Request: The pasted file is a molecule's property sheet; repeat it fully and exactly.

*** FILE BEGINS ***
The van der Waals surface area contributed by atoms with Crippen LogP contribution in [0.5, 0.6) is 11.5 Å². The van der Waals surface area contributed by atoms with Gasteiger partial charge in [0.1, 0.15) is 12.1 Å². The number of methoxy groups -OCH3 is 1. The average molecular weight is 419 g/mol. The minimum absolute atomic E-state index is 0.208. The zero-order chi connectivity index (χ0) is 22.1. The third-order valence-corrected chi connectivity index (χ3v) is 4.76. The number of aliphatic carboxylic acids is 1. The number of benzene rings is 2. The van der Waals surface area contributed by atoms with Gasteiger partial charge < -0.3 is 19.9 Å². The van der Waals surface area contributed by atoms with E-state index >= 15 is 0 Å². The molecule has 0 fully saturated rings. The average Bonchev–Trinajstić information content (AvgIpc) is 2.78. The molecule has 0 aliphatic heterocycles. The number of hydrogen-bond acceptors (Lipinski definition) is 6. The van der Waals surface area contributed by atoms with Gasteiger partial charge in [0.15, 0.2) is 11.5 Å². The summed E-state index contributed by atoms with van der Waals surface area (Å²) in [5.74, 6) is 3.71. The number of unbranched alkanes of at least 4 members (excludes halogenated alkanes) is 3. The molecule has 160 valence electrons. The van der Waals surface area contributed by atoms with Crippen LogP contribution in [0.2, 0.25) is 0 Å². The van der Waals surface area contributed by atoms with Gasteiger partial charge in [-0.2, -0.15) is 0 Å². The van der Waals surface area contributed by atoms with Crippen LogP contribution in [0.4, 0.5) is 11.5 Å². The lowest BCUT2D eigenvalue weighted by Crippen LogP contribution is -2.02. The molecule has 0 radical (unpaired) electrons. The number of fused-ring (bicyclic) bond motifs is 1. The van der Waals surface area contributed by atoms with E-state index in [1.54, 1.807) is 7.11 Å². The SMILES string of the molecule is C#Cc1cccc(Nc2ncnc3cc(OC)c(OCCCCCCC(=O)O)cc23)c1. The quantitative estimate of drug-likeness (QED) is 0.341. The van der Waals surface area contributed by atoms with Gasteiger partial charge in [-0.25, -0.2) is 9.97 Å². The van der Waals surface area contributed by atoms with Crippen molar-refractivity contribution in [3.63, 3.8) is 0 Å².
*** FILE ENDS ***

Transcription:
The van der Waals surface area contributed by atoms with Crippen LogP contribution in [0.5, 0.6) is 11.5 Å². The van der Waals surface area contributed by atoms with Gasteiger partial charge in [0.1, 0.15) is 12.1 Å². The number of methoxy groups -OCH3 is 1. The average molecular weight is 419 g/mol. The minimum absolute atomic E-state index is 0.208. The zero-order chi connectivity index (χ0) is 22.1. The third-order valence-corrected chi connectivity index (χ3v) is 4.76. The number of aliphatic carboxylic acids is 1. The number of benzene rings is 2. The van der Waals surface area contributed by atoms with Gasteiger partial charge < -0.3 is 19.9 Å². The van der Waals surface area contributed by atoms with E-state index >= 15 is 0 Å². The molecule has 0 fully saturated rings. The average Bonchev–Trinajstić information content (AvgIpc) is 2.78. The molecule has 0 aliphatic heterocycles. The number of hydrogen-bond acceptors (Lipinski definition) is 6. The van der Waals surface area contributed by atoms with Gasteiger partial charge in [0.15, 0.2) is 11.5 Å². The summed E-state index contributed by atoms with van der Waals surface area (Å²) in [5.74, 6) is 3.71. The number of unbranched alkanes of at least 4 members (excludes halogenated alkanes) is 3. The molecule has 160 valence electrons. The van der Waals surface area contributed by atoms with Crippen LogP contribution in [0.2, 0.25) is 0 Å². The van der Waals surface area contributed by atoms with Gasteiger partial charge in [-0.2, -0.15) is 0 Å². The van der Waals surface area contributed by atoms with Crippen LogP contribution in [0.4, 0.5) is 11.5 Å². The lowest BCUT2D eigenvalue weighted by Crippen LogP contribution is -2.02. The molecule has 0 radical (unpaired) electrons. The number of fused-ring (bicyclic) bond motifs is 1. The van der Waals surface area contributed by atoms with E-state index in [1.54, 1.807) is 7.11 Å². The SMILES string of the molecule is C#Cc1cccc(Nc2ncnc3cc(OC)c(OCCCCCCC(=O)O)cc23)c1. The quantitative estimate of drug-likeness (QED) is 0.341. The van der Waals surface area contributed by atoms with Gasteiger partial charge in [-0.25, -0.2) is 9.97 Å². The van der Waals surface area contributed by atoms with Crippen molar-refractivity contribution in [3.63, 3.8) is 0 Å².